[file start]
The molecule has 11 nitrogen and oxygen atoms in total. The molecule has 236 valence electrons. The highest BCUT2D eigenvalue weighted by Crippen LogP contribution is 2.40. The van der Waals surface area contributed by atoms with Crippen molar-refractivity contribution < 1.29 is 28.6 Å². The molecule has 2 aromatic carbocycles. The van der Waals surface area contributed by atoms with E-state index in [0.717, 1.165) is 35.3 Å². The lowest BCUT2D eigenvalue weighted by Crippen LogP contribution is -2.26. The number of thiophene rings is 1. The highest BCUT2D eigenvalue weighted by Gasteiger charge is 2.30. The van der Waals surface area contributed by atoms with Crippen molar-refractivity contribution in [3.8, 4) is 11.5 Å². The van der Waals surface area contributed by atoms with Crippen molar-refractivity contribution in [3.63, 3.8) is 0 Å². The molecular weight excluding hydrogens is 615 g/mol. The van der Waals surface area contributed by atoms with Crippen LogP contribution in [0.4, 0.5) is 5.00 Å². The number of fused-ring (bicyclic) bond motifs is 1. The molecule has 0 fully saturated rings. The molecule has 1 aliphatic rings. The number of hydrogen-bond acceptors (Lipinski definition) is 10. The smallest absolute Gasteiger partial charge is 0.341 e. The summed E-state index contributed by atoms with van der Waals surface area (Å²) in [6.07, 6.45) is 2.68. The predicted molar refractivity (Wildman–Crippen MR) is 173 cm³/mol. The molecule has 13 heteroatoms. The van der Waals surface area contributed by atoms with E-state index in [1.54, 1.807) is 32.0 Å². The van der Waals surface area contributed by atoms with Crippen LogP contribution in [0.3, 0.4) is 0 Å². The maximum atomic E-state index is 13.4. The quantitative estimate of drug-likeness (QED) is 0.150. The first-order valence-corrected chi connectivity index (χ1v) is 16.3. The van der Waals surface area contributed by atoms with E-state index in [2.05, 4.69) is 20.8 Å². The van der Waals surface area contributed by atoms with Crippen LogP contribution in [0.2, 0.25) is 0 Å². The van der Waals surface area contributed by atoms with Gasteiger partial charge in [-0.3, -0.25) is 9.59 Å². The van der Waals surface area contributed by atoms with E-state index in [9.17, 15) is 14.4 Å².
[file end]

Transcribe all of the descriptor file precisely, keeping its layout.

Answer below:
The molecule has 11 nitrogen and oxygen atoms in total. The molecule has 236 valence electrons. The highest BCUT2D eigenvalue weighted by Crippen LogP contribution is 2.40. The van der Waals surface area contributed by atoms with Crippen molar-refractivity contribution < 1.29 is 28.6 Å². The molecule has 2 aromatic carbocycles. The van der Waals surface area contributed by atoms with E-state index in [0.717, 1.165) is 35.3 Å². The lowest BCUT2D eigenvalue weighted by Crippen LogP contribution is -2.26. The number of thiophene rings is 1. The highest BCUT2D eigenvalue weighted by Gasteiger charge is 2.30. The van der Waals surface area contributed by atoms with Crippen molar-refractivity contribution in [3.8, 4) is 11.5 Å². The van der Waals surface area contributed by atoms with Crippen molar-refractivity contribution in [3.63, 3.8) is 0 Å². The molecular weight excluding hydrogens is 615 g/mol. The van der Waals surface area contributed by atoms with Crippen LogP contribution in [0.4, 0.5) is 5.00 Å². The number of fused-ring (bicyclic) bond motifs is 1. The molecule has 0 fully saturated rings. The molecule has 1 aliphatic rings. The number of hydrogen-bond acceptors (Lipinski definition) is 10. The smallest absolute Gasteiger partial charge is 0.341 e. The summed E-state index contributed by atoms with van der Waals surface area (Å²) in [6.07, 6.45) is 2.68. The predicted molar refractivity (Wildman–Crippen MR) is 173 cm³/mol. The molecule has 13 heteroatoms. The van der Waals surface area contributed by atoms with E-state index in [1.54, 1.807) is 32.0 Å². The van der Waals surface area contributed by atoms with Crippen LogP contribution in [0.3, 0.4) is 0 Å². The maximum atomic E-state index is 13.4. The quantitative estimate of drug-likeness (QED) is 0.150. The first-order valence-corrected chi connectivity index (χ1v) is 16.3. The van der Waals surface area contributed by atoms with E-state index in [2.05, 4.69) is 20.8 Å². The van der Waals surface area contributed by atoms with Crippen LogP contribution in [0.2, 0.25) is 0 Å². The van der Waals surface area contributed by atoms with Gasteiger partial charge in [-0.3, -0.25) is 9.59 Å². The van der Waals surface area contributed by atoms with E-state index in [9.17, 15) is 14.4 Å².